With the stress of midterms past me and no work or extracurricular activities, I was also able to tick off many administrative tasks that have been niggling at the back of my mind for quite some time. As an international student, I must apply for work authorization to remain here on my student visa after graduation. The process for this Optional Practical Training (OPT) takes up to three months, so it requires planning ahead. I finally updated my resume and began researching a few organizations that I am interested in working for. Ideally, I would like to secure a counseling job for women and children in a community center or shelter. I am especially eager to treat victims of domestic violence, but I am keeping my scope as broad as possible for now.

    Spring break was, however, not all work and no play. While tropical islands and cocktails were far from my mind, I did take a couple of days off to relax and spend time with friends. I celebrated Holi (the Indian festival of colors) by eating Indian sweets (the large city celebrations are being held in May) and St. Patrick’s Day with an Irish pub crawl. I managed to catch up on some of my favorite television shows too (Netflix has been my best $7 per month spent this year!).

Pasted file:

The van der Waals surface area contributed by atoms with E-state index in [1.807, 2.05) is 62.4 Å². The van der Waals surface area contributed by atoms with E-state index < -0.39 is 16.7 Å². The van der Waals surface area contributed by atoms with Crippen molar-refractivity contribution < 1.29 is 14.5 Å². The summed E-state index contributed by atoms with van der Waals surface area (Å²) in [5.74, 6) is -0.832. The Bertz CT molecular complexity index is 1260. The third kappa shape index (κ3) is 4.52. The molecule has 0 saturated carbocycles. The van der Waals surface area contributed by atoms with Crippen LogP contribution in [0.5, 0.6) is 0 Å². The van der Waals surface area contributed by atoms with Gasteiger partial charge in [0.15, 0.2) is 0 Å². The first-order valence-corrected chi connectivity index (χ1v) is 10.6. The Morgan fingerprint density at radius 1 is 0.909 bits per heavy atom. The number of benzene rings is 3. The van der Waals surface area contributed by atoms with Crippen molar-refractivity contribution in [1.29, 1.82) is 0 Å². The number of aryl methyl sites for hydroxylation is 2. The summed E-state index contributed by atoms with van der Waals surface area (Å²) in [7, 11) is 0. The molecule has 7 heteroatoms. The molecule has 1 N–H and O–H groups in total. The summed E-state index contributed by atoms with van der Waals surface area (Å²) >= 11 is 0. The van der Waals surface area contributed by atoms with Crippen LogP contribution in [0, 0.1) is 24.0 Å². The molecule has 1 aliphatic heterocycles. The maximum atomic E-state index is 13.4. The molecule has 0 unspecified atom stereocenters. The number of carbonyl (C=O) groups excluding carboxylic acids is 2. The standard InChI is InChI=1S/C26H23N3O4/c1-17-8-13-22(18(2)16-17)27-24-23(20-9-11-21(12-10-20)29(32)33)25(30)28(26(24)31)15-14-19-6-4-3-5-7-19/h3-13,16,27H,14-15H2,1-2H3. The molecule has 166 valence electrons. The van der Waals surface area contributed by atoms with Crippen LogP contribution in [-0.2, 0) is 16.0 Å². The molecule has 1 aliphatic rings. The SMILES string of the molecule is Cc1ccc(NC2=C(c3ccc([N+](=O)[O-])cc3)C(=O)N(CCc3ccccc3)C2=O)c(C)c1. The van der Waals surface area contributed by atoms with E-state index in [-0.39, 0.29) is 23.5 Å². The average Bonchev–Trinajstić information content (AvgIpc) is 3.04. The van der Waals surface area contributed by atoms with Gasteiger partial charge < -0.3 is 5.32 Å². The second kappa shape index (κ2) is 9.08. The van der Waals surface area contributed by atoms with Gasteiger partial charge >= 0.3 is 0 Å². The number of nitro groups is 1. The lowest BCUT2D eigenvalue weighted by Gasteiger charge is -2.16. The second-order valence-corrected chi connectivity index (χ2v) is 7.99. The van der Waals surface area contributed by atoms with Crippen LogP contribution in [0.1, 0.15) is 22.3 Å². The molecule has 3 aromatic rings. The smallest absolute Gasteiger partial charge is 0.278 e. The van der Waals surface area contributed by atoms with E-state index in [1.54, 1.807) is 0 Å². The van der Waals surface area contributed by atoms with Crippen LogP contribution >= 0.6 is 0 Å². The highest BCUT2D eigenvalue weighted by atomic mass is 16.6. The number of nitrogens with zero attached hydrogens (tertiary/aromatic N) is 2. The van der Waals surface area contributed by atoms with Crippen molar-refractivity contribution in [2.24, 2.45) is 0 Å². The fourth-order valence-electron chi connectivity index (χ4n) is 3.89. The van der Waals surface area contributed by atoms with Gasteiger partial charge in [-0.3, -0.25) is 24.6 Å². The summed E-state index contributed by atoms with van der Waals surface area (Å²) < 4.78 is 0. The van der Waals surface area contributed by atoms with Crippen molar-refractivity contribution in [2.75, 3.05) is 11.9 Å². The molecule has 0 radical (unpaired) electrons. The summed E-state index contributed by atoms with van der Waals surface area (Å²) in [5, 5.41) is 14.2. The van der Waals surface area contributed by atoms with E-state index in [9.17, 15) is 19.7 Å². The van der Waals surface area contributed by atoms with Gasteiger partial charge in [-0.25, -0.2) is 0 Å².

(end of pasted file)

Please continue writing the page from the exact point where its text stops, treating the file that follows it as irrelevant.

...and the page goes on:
Being my last semester, the pace has been a steady fast throughout! The second half was off to a very busy start immediately after Spring break ended, with groups being assigned for class presentations and the Maternal Psychology Laboratory that I am a member of focusing on several upcoming conferences. Admitted Student Day and Academic Festival whizzed by, where I volunteered on a student panel (it was great to meet some of you there!) and worked for Career Services at The Alumni Career Experience. Our department has recently issued a call-out for new Program Ambassadors, so I will begin reviewing applications and interviewing candidates soon. And I am almost done writing my analysis and conclusions for my Integrative Project, following which I will make any edits that my adviser suggests. The final deadline is the end of April, so I will see you on the other side!

    (This post was created by Megha Sardana, a second year Master’s student in the Counseling and Clinical Psychology Department’s Psychology in Education Program.)